you owe it to yourself to have that difficult conversation
what’s the worst that can happen, someone feels uncomfortable? oh no??!
If I have to reflect on what works in my relationships, it’s being able to communicate what’s important.
Meaning, we choose to have difficult conversations.
We hear each other out.
We learn and we grow.
Plus, we want to talk about what works and what doesn’t work in our own communication.
It’s important that we feel heard. It’s important that we are recognized in our talks.
You probably know people that get the heebie-jeebies talking about the big picture stuff. But this stuff is of utmost importance. It matters.
It’s complex to be vulnerable.
It’s arduous to dissect and to share feelings. It’s a skill. You carve it. You whittle it from a piece of wood, sharpen it into a stake. You stab the stake into the Earth under you. And, you walk backwards to look at the stake in the ground.
That’s a glorious stake, dude.
What if you didn’t open yourself up in a difficult conversation?
You’d give up. You’d run from the path of least resistance. You’d fizzle and fade out. And then, that’s that. It’s easy to stonewall. It’s easy to ignore what’s on our minds. Ironically, that’s what makes starting these conversations harder.
And, when we choose to not appropriately share what is on our mind, we bottle them up inside.
It’s tricky to share what’s bothering us if you normally don’t have difficult conversations.
We ploy ourselves in our own narratives. We are quick to say, “well, we’ve been treated this way and we’re upset”. So in the end, what can we truly do to mitigate any of these feelings? It’s so hard to shake.
We throw our fists in the air. Plead for ourselves to be heard when we think we washed too many dishes when our other half hasn’t contributed. Or, we choose to act out our old, toxic habits. We resort to acting passive aggressive. We confine ourselves in our own heads.
When we don’t feel heard, we’ll be quick to snap.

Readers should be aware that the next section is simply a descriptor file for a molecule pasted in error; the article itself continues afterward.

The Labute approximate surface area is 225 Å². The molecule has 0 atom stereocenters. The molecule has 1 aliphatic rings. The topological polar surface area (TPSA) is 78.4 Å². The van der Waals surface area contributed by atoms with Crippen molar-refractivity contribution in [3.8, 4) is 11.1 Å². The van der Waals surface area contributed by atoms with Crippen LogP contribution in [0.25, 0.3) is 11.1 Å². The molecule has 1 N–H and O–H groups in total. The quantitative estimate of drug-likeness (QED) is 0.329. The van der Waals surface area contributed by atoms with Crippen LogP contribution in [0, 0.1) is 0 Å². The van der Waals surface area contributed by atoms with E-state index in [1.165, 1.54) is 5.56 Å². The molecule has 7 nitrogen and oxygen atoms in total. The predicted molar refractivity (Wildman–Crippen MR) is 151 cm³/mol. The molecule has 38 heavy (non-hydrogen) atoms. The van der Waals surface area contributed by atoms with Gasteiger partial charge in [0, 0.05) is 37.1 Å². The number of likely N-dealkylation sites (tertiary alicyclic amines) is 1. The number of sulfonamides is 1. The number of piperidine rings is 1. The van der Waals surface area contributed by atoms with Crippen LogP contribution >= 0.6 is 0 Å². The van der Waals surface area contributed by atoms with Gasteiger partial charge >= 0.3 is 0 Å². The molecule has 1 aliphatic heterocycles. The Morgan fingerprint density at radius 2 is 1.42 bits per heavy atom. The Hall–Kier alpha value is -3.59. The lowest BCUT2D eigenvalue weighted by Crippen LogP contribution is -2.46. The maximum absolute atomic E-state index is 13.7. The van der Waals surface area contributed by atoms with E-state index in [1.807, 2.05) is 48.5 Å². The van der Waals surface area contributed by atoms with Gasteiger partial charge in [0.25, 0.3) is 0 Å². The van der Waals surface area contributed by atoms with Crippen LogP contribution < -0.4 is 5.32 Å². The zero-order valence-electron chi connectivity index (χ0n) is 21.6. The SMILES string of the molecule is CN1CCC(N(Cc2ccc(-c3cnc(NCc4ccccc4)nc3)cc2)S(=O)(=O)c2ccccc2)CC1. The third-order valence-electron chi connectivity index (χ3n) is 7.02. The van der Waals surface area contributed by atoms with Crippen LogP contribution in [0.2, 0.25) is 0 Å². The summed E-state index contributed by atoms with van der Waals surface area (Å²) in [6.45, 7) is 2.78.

No one loves to be ignored.
It sucks. It’s damaging. We question if we’re worthy of love and attention.
It’s as if the room we want to occupy just dissipates and melts into a void, because maybe we hold too much space. We question ourselves. Is it too big a demand from loved ones for their attention? Is there a way to ask for something differently?
Can we figure out a different way of asking for what we want?
With time, yes. It’s a skill.
There is nothing wrong asking our loved ones, our partners, our colleagues, our mentors, to honor the things we need to feel secure.
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To surmise my tenderness on difficult conversations, here’s a block of lyrics from Little Dragon’s song “Another Lover” that does the job.
I understand where we’re coming from Understand my devotion Don’t understand what we’re doing Understand that it’s plain to see But not clear to me
The companies behind social media platforms have a for-profit motive. So, why do we think the best way to express our true selves is on social media?
Like, finding counterculture on Instagram is like finding a bobby pin in the packing peanuts pile. Instagram is a centralized platform, give up.
I was introduced to Avatar: The Last Airbender a couple years ago. It’s the befitting inspiration for climate change.
For radical change in the dance club industry to take off, DJs cannot be the face of the change alone. If anything, DJs take up too much space and are hijacking the focus from club workers.
Thanks for listening,